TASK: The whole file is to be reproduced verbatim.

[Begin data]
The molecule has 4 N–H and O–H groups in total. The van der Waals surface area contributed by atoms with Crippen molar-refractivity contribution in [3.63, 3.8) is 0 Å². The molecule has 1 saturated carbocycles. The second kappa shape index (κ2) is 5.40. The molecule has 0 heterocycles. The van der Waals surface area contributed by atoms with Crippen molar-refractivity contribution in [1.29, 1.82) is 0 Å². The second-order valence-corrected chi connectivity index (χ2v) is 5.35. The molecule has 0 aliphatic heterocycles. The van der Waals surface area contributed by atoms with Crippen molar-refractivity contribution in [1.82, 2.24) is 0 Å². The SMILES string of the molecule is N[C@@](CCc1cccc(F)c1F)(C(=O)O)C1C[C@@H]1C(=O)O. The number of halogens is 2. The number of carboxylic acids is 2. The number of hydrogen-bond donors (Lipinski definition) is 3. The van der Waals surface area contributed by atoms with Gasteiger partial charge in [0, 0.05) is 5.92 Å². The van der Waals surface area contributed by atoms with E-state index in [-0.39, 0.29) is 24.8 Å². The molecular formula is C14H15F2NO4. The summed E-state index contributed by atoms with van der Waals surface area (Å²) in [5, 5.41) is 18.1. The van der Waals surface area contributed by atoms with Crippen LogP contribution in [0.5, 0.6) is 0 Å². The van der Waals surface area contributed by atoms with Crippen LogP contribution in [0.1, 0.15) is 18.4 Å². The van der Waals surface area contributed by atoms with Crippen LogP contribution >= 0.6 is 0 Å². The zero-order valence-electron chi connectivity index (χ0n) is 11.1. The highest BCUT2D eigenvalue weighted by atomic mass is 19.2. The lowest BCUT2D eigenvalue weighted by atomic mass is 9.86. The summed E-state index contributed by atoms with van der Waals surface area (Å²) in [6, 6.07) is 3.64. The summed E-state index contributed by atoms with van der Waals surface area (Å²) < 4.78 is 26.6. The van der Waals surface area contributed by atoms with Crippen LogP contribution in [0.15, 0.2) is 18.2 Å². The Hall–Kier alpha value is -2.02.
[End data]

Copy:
The molecule has 4 N–H and O–H groups in total. The van der Waals surface area contributed by atoms with Crippen molar-refractivity contribution in [3.63, 3.8) is 0 Å². The molecule has 1 saturated carbocycles. The second kappa shape index (κ2) is 5.40. The molecule has 0 heterocycles. The van der Waals surface area contributed by atoms with Crippen molar-refractivity contribution in [1.29, 1.82) is 0 Å². The second-order valence-corrected chi connectivity index (χ2v) is 5.35. The molecule has 0 aliphatic heterocycles. The van der Waals surface area contributed by atoms with Crippen molar-refractivity contribution in [1.82, 2.24) is 0 Å². The SMILES string of the molecule is N[C@@](CCc1cccc(F)c1F)(C(=O)O)C1C[C@@H]1C(=O)O. The number of halogens is 2. The number of carboxylic acids is 2. The number of hydrogen-bond donors (Lipinski definition) is 3. The van der Waals surface area contributed by atoms with Gasteiger partial charge in [0, 0.05) is 5.92 Å². The van der Waals surface area contributed by atoms with E-state index in [-0.39, 0.29) is 24.8 Å². The molecular formula is C14H15F2NO4. The summed E-state index contributed by atoms with van der Waals surface area (Å²) in [5, 5.41) is 18.1. The van der Waals surface area contributed by atoms with Crippen LogP contribution in [0.5, 0.6) is 0 Å². The van der Waals surface area contributed by atoms with Crippen LogP contribution in [0.1, 0.15) is 18.4 Å². The van der Waals surface area contributed by atoms with Crippen LogP contribution >= 0.6 is 0 Å². The zero-order valence-electron chi connectivity index (χ0n) is 11.1. The highest BCUT2D eigenvalue weighted by atomic mass is 19.2. The lowest BCUT2D eigenvalue weighted by atomic mass is 9.86. The summed E-state index contributed by atoms with van der Waals surface area (Å²) in [6, 6.07) is 3.64. The summed E-state index contributed by atoms with van der Waals surface area (Å²) < 4.78 is 26.6. The van der Waals surface area contributed by atoms with Crippen LogP contribution in [0.15, 0.2) is 18.2 Å². The Hall–Kier alpha value is -2.02.